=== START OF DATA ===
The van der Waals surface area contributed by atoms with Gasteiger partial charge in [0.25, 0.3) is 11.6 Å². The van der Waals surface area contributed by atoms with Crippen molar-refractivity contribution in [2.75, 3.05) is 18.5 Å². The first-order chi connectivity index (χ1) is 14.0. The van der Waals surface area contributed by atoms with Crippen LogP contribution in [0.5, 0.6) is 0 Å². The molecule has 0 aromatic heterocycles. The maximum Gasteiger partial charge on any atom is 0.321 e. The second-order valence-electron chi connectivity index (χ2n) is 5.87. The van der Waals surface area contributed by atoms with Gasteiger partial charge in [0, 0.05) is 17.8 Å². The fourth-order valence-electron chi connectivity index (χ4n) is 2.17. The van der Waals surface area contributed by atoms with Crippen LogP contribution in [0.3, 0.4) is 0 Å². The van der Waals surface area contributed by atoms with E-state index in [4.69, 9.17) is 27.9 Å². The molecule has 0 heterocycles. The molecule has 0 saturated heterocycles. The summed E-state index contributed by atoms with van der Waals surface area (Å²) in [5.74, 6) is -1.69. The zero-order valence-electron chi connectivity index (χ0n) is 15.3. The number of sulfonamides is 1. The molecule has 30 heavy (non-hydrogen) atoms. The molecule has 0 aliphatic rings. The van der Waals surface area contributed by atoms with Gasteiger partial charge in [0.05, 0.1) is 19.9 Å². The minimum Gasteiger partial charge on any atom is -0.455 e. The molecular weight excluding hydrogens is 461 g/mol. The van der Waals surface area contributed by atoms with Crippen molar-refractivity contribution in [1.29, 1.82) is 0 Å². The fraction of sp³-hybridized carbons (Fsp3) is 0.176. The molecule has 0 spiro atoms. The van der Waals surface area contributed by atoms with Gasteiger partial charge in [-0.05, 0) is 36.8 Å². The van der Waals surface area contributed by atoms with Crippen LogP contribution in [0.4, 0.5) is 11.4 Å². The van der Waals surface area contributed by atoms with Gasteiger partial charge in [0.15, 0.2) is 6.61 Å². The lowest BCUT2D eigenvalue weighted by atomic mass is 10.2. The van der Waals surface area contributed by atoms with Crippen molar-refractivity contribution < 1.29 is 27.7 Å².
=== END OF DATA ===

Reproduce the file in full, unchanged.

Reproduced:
The van der Waals surface area contributed by atoms with Gasteiger partial charge in [0.25, 0.3) is 11.6 Å². The van der Waals surface area contributed by atoms with Crippen molar-refractivity contribution in [2.75, 3.05) is 18.5 Å². The first-order chi connectivity index (χ1) is 14.0. The van der Waals surface area contributed by atoms with Crippen LogP contribution in [0.5, 0.6) is 0 Å². The molecule has 0 aromatic heterocycles. The maximum Gasteiger partial charge on any atom is 0.321 e. The second-order valence-electron chi connectivity index (χ2n) is 5.87. The van der Waals surface area contributed by atoms with Gasteiger partial charge in [0, 0.05) is 17.8 Å². The fourth-order valence-electron chi connectivity index (χ4n) is 2.17. The van der Waals surface area contributed by atoms with Crippen LogP contribution in [0.3, 0.4) is 0 Å². The van der Waals surface area contributed by atoms with E-state index in [4.69, 9.17) is 27.9 Å². The molecule has 0 heterocycles. The molecule has 0 saturated heterocycles. The summed E-state index contributed by atoms with van der Waals surface area (Å²) in [5.74, 6) is -1.69. The zero-order valence-electron chi connectivity index (χ0n) is 15.3. The number of sulfonamides is 1. The molecule has 30 heavy (non-hydrogen) atoms. The molecule has 0 aliphatic rings. The van der Waals surface area contributed by atoms with Gasteiger partial charge in [0.05, 0.1) is 19.9 Å². The minimum Gasteiger partial charge on any atom is -0.455 e. The molecular weight excluding hydrogens is 461 g/mol. The van der Waals surface area contributed by atoms with Crippen molar-refractivity contribution in [1.29, 1.82) is 0 Å². The fraction of sp³-hybridized carbons (Fsp3) is 0.176. The molecule has 0 spiro atoms. The van der Waals surface area contributed by atoms with Gasteiger partial charge in [-0.05, 0) is 36.8 Å². The van der Waals surface area contributed by atoms with Crippen LogP contribution in [0.4, 0.5) is 11.4 Å². The van der Waals surface area contributed by atoms with Gasteiger partial charge in [0.15, 0.2) is 6.61 Å². The lowest BCUT2D eigenvalue weighted by atomic mass is 10.2. The van der Waals surface area contributed by atoms with Crippen molar-refractivity contribution < 1.29 is 27.7 Å².